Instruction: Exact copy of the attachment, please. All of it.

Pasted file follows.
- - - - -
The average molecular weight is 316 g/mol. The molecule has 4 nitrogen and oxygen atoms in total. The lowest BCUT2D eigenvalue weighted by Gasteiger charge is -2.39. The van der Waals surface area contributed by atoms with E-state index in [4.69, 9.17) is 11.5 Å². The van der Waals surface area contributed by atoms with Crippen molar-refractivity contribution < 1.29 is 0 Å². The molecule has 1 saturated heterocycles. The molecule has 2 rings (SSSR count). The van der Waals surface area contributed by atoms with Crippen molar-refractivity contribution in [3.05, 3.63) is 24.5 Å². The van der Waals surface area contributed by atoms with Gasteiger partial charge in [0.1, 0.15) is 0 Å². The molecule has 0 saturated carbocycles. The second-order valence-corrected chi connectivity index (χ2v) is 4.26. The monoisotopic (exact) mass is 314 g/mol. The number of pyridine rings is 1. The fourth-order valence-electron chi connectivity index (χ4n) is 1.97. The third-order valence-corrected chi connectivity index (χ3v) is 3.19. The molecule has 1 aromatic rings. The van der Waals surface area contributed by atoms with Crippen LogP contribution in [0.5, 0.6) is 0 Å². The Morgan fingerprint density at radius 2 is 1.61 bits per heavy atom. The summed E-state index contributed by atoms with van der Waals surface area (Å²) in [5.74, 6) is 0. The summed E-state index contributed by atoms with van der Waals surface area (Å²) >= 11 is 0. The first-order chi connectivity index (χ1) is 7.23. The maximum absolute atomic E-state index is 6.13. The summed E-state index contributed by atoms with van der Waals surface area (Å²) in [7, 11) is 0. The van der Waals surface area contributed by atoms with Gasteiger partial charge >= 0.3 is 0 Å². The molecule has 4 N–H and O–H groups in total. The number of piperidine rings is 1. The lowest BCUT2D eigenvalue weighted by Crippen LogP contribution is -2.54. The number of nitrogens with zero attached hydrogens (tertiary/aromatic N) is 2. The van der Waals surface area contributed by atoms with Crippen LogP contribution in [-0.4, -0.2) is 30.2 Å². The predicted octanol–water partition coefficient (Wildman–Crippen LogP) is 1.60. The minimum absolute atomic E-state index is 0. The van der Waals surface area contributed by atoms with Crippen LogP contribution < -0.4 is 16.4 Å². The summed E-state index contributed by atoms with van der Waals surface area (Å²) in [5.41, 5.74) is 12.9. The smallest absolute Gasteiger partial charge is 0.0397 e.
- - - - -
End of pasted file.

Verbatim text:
The average molecular weight is 316 g/mol. The molecule has 4 nitrogen and oxygen atoms in total. The lowest BCUT2D eigenvalue weighted by Gasteiger charge is -2.39. The van der Waals surface area contributed by atoms with E-state index in [4.69, 9.17) is 11.5 Å². The van der Waals surface area contributed by atoms with Crippen molar-refractivity contribution < 1.29 is 0 Å². The molecule has 1 saturated heterocycles. The molecule has 2 rings (SSSR count). The van der Waals surface area contributed by atoms with Crippen molar-refractivity contribution in [3.05, 3.63) is 24.5 Å². The van der Waals surface area contributed by atoms with Gasteiger partial charge in [0.1, 0.15) is 0 Å². The molecule has 0 saturated carbocycles. The second-order valence-corrected chi connectivity index (χ2v) is 4.26. The monoisotopic (exact) mass is 314 g/mol. The number of pyridine rings is 1. The fourth-order valence-electron chi connectivity index (χ4n) is 1.97. The third-order valence-corrected chi connectivity index (χ3v) is 3.19. The molecule has 1 aromatic rings. The van der Waals surface area contributed by atoms with Crippen LogP contribution in [0.5, 0.6) is 0 Å². The Morgan fingerprint density at radius 2 is 1.61 bits per heavy atom. The summed E-state index contributed by atoms with van der Waals surface area (Å²) in [5.74, 6) is 0. The summed E-state index contributed by atoms with van der Waals surface area (Å²) >= 11 is 0. The first-order chi connectivity index (χ1) is 7.23. The maximum absolute atomic E-state index is 6.13. The summed E-state index contributed by atoms with van der Waals surface area (Å²) in [7, 11) is 0. The van der Waals surface area contributed by atoms with Gasteiger partial charge >= 0.3 is 0 Å². The molecule has 4 N–H and O–H groups in total. The number of piperidine rings is 1. The lowest BCUT2D eigenvalue weighted by Crippen LogP contribution is -2.54. The number of nitrogens with zero attached hydrogens (tertiary/aromatic N) is 2. The van der Waals surface area contributed by atoms with Crippen LogP contribution in [-0.4, -0.2) is 30.2 Å². The predicted octanol–water partition coefficient (Wildman–Crippen LogP) is 1.60. The minimum absolute atomic E-state index is 0. The van der Waals surface area contributed by atoms with Crippen LogP contribution < -0.4 is 16.4 Å². The summed E-state index contributed by atoms with van der Waals surface area (Å²) in [5.41, 5.74) is 12.9. The smallest absolute Gasteiger partial charge is 0.0397 e.